Do you have a CEO you'd like to nominate for this prestigious weekly honor? Shoot me an email and a one- or two-sentence description of why your choice deserves next week's nomination, and you just might see your nominee in the spotlight.

Here at the Fool, we love management teams that have strong track records of rewarding their shareholders, which is why I invite you to download a copy of our latest special report, "Secure Your Future With 9 Rock-Solid Dividend Stocks." This report contains a wide array of companies and sectors that are likely to keep your best interests in mind, just like Walgreen, whether the market is up or down. Best of all, it's completely free for a limited time, so don't miss out!

Fool contributor Sean Williams has no material interest in any companies mentioned in this article. He loves giving credit when credit is due. You can follow him on CAPS under the screen name TMFUltraLong, track every pick he makes under the screen name TrackUltraLong, and check him out on Twitter, where he goes by the handle @TMFUltraLong.

Motley Fool newsletter services have recommended buying shares of Express Scripts and creating a diagonal call position in Wal-Mart. Try any of our Foolish newsletter services free for 30 days. We Fools may not all hold the same opinions, but we all believe that considering a diverse range of insights makes us better investors. The Motley Fool has a disclosure policy that strongly believes in doing right by investors.


Read/Post Comments (15) | Recommend This Article (13)

Comments from our Foolish Readers

Help us keep this a respectfully Foolish area! This is a place for our readers to discuss, debate, and learn more about the Foolish investing topic you read about above. Help us keep it clean and safe. If you believe a comment is abusive or otherwise violates our Fool's Rules, please report it via the Report this Comment Report this Comment icon found on every comment.

  • Report this Comment On June 29, 2012, at 1:28 PM, sumner11 wrote:

    One thing you didn't bring up in terms of Wasson and Walgreens "putting America back to work" is the fact that the stores' budgeted hours have been severely reduced in the last couple of years to the point where they are operating with "skeleton crews". Also, Walgreens is just now starting a 2-3 year plan to pretty much greatly reduce the pay of its store management teams by restructuring and renaming the positions. Store morale is at an all time low.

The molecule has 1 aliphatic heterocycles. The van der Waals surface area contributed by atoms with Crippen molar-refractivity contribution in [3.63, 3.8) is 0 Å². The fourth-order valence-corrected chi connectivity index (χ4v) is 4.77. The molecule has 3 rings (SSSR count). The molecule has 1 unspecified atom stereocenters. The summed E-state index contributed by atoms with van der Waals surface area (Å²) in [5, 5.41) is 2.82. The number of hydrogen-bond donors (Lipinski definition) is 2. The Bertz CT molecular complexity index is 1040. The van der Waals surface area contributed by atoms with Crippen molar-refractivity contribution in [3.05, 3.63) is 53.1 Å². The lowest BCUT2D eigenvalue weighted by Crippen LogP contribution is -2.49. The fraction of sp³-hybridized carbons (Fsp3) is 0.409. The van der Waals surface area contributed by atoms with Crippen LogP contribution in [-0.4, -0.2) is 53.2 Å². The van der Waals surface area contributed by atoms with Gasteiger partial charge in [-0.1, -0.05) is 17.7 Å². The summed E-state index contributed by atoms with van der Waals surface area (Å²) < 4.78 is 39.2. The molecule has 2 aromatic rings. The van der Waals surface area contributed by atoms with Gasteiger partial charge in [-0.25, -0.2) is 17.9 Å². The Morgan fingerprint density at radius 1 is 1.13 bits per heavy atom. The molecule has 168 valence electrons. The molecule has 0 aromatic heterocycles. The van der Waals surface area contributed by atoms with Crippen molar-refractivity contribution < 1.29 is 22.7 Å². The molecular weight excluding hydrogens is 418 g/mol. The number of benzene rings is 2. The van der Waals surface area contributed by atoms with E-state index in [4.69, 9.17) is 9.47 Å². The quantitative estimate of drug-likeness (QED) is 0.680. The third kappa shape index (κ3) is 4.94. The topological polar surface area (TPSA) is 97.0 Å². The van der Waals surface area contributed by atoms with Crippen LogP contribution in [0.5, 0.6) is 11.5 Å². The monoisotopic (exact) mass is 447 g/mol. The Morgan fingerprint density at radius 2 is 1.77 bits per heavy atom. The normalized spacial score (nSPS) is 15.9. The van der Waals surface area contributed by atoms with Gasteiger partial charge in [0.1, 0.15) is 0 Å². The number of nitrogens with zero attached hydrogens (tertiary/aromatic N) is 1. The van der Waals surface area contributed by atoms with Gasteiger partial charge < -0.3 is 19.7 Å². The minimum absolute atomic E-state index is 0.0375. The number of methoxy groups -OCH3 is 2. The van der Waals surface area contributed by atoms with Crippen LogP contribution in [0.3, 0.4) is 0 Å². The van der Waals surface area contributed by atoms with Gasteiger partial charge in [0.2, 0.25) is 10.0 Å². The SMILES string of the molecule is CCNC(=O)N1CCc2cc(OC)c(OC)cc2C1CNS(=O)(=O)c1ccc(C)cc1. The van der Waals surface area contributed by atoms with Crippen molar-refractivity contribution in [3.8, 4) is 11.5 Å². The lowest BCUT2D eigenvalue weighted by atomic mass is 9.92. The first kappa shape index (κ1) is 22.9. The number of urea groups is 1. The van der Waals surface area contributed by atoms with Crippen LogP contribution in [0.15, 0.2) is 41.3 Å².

• Report this Comment On June 29, 2012, at 3:47 PM, drgrzz76 wrote:

    "Walgreen & Wasson----- a way to get America moving again." Well since all MGT's which are low level manages who make less then a average American are being told to take a pay cut or leave. I guess this MGT is going to be moving to UNEMPLOYEEMENT. This article is a Walgreens paid hit job.

  • Report this Comment On June 29, 2012, at 4:18 PM, jjackusto wrote:

    First I agree with drgrzz 100 %.

    "Despite all of this, Walgreen still has a solid plan to grow its business, a plan to reward shareholders for the patience, and a way to get America moving again"

    I think this plan is pretty much just for the shareholders only and not for the american workforce. Walgreens is wiping out the assistant manager position with a new title and lesser pay ABOUT $5-$7.

    WALGREENS saving alot of money by doing this moves but IS IT REALLY MAKING AMERICA MOVES into the right direction???

    This is the same thing as laying off the employees and they'll find a new job with lesser pay. It will make american moves into the UNEMPLOYMENT line and government assistance.

    Are you agree with me Sean??? I hope the next time you write an article about CEO of a company, You would find out from the inside of those company too not just on the surface.

  • Report this Comment On June 29, 2012, at 11:50 PM, CTadvocate wrote:

    Walgreens shuld hold it's head up, it has done well for years where Rite Aid shuld be embarrased to even call itself a drugstore...

  • Report this Comment On June 29, 2012, at 11:51 PM, CTadvocate wrote:

    oops....meant SHOULD

  • Report this Comment On June 30, 2012, at 4:36 AM, KenKnows wrote: